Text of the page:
Love and Kisses Quilt Block

From our Free Quilt Block Patterns Library

by Julie Baird

This post contains affiliate links for which I receive compensation.

Our Love and Kisses quilt block takes advantage of half square triangles made 8-at-a-time and twirling seam allowances to make construction a breeze.

The Love and Kisses quilt block tutorial starts here

Just follow the pressing directions.

Everything nests!

Block assembly is Easy Peasy, Lemon-Squeezey!

It's time to cut up and sew!

General Instructions

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Several abbreviations are used on this page. They are:

  • SA - seam allowance
  • RST - right sides together
  • HST - half square triangles

1/4" SA are used through this tutorial. 

When instructed to press, first press the patches in the closed position just as they came off your sewing machine. This sets the seam, melding the fibers of the threads into the fibers of the fabric. Then press as directed.

As always, I'm a huge fan of starching your fabric before cutting. In my opinion your cutting is more accurate and it's helpful to be able to fingerpress your seams instead of jumping back and forth everytime to the iron.

A 50/50 mixture of StaFlo liquid starch concentrate to water is my preference.

Step 1: Cutting for a Love and Kisses quilt block

Love and Kisses patchwork designLove and Kisses design

Sample Block Size:
   9" Finished
   9-1/2" Unfinished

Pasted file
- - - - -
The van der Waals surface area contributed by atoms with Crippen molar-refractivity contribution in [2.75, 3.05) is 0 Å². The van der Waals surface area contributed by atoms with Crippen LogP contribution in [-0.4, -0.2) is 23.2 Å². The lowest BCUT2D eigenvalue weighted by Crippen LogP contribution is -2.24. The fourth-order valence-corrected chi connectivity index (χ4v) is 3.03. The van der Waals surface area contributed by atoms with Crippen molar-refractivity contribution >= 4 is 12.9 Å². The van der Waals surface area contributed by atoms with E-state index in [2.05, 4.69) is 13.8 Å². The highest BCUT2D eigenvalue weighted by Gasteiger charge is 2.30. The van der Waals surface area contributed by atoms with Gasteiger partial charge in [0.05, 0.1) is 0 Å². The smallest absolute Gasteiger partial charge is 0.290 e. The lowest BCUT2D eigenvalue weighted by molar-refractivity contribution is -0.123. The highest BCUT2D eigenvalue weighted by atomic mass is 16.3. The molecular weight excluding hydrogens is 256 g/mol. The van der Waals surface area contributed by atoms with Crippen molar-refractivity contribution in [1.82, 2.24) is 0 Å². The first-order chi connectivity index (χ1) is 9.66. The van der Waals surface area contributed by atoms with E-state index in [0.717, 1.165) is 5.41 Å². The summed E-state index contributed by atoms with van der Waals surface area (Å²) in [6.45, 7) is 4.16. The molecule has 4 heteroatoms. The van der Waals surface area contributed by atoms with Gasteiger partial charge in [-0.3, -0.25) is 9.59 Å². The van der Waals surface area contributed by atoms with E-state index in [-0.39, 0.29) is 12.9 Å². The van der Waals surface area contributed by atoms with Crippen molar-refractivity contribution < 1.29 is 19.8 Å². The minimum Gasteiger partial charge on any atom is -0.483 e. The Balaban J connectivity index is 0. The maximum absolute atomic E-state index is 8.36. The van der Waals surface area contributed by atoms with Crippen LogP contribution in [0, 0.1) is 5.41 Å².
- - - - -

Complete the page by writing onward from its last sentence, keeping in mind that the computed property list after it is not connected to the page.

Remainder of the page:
I love fabrics with writing on them.

Do you?

You can see a bunch of them here.

Two are used in the sample block. The finished block turned out really nice.

As always, contrast is key when you've got blocks with points. You need enough so that all your piecing shows.

Generations Quilt Patterns logo

Cutting Chart for a
Love and Kisses Quilt Block

~Traditional Piecing ~

PatchFabricQtyFinished Block Size
6" 9" 12" 15"
1 L 1 4¼" x 4¼" 5¼" x 5¼" 6¼" x 6¼" 7¼" x 7¼"
2 D 1 4¼" x 4¼" 5¼" x 5¼" 6¼" x 6¼" 7¼" x 7¼"
3 L 8 1½" x 1½" 2" x 2" 2½" x 2½" 3" x 3"
4 D 1 1½" x 10" 2" x 13" 2½" x 16" 3" x 19"
5 L 1 1½" x 10" 2" x 13" 2½" x 16" 3" x 19"
6 L 2 1½" x 2½" 2" x 3½" 2½" x 4½" 3" x 5½"
7 D 1 2½" x 2½" 3½" x 3½" 4½" x 4½" 5½" x 5½"
Unfinished Block Size 6½" 9½" 12½" 15½"
Grid Size 1" 1½" 2" 2½"

My go-to thread for all my piecing is...

Step 2: Assemble the units

NOTE: We'll be 'twirling' or 'fanning' the SA to reduce bulk.

Twirled SAsCorner (left) and four patch (right) units with SA twirled to reduce bulk in the center.

To make this technique work to your advantage, SA must be pressed in the direction instructed.

Please pay careful attention to the stitching and pressing directions as you work through the block. 


Make 4

Corner unitsMake 4

The Love and Kisses block needs 8 HST to make the corners. We'll use the 8-at-a-time method to make them. Just the right amount!

If you're planning on a quilt full of Love and Kisses you may want to consider using triangle paper for even more efficient piecing.

To begin, mark a diagonal line from corner to corner on the backside of either the #1 or #2 square. Choose whichever one is easier to see your markings on. Mark just dark enough to be able to see at your machine.

Stitch a quarter inch away from both sides of both lines for a total of four lines of stitching.

The photo below shows what happens when you don't have the right quarter inch foot in your accessories case. 

On the day I created this sample, I left the 'right' foot at home.

What to do?